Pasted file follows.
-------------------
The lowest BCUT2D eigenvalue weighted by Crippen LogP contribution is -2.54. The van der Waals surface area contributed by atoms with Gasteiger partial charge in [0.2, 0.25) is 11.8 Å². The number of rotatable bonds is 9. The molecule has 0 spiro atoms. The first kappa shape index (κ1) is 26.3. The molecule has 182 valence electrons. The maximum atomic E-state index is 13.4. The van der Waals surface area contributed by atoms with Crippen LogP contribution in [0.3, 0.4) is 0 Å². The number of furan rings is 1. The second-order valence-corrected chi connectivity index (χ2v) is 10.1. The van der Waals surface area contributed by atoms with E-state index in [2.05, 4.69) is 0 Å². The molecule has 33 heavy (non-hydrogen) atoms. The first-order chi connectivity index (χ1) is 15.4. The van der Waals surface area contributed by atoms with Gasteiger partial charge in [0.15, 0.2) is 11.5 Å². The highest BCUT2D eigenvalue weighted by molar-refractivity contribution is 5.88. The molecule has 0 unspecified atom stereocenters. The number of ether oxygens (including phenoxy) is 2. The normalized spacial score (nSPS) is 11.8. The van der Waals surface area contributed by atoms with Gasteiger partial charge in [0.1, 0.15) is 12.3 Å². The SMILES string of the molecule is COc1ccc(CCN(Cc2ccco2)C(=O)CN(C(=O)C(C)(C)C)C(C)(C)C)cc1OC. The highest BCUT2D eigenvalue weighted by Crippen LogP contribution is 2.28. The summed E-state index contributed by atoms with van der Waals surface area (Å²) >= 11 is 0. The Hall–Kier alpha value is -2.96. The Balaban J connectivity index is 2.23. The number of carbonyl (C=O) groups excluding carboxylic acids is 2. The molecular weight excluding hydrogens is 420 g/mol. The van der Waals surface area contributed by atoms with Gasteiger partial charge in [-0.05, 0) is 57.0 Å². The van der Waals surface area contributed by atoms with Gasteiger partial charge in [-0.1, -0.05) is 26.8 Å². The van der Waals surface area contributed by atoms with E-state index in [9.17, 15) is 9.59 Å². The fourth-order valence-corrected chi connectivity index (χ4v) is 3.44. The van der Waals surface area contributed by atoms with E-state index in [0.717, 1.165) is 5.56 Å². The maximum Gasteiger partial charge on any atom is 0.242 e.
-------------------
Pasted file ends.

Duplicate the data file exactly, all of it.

The lowest BCUT2D eigenvalue weighted by Crippen LogP contribution is -2.54. The van der Waals surface area contributed by atoms with Gasteiger partial charge in [0.2, 0.25) is 11.8 Å². The number of rotatable bonds is 9. The molecule has 0 spiro atoms. The first kappa shape index (κ1) is 26.3. The molecule has 182 valence electrons. The maximum atomic E-state index is 13.4. The van der Waals surface area contributed by atoms with Crippen LogP contribution in [0.3, 0.4) is 0 Å². The number of furan rings is 1. The second-order valence-corrected chi connectivity index (χ2v) is 10.1. The van der Waals surface area contributed by atoms with E-state index in [2.05, 4.69) is 0 Å². The molecule has 33 heavy (non-hydrogen) atoms. The first-order chi connectivity index (χ1) is 15.4. The van der Waals surface area contributed by atoms with Gasteiger partial charge in [0.15, 0.2) is 11.5 Å². The highest BCUT2D eigenvalue weighted by molar-refractivity contribution is 5.88. The molecule has 0 unspecified atom stereocenters. The number of ether oxygens (including phenoxy) is 2. The normalized spacial score (nSPS) is 11.8. The van der Waals surface area contributed by atoms with Gasteiger partial charge in [0.1, 0.15) is 12.3 Å². The SMILES string of the molecule is COc1ccc(CCN(Cc2ccco2)C(=O)CN(C(=O)C(C)(C)C)C(C)(C)C)cc1OC. The highest BCUT2D eigenvalue weighted by Crippen LogP contribution is 2.28. The summed E-state index contributed by atoms with van der Waals surface area (Å²) >= 11 is 0. The Hall–Kier alpha value is -2.96. The Balaban J connectivity index is 2.23. The number of carbonyl (C=O) groups excluding carboxylic acids is 2. The molecular weight excluding hydrogens is 420 g/mol. The van der Waals surface area contributed by atoms with Gasteiger partial charge in [-0.05, 0) is 57.0 Å². The van der Waals surface area contributed by atoms with Gasteiger partial charge in [-0.1, -0.05) is 26.8 Å². The van der Waals surface area contributed by atoms with E-state index in [9.17, 15) is 9.59 Å². The fourth-order valence-corrected chi connectivity index (χ4v) is 3.44. The van der Waals surface area contributed by atoms with E-state index in [0.717, 1.165) is 5.56 Å². The maximum Gasteiger partial charge on any atom is 0.242 e.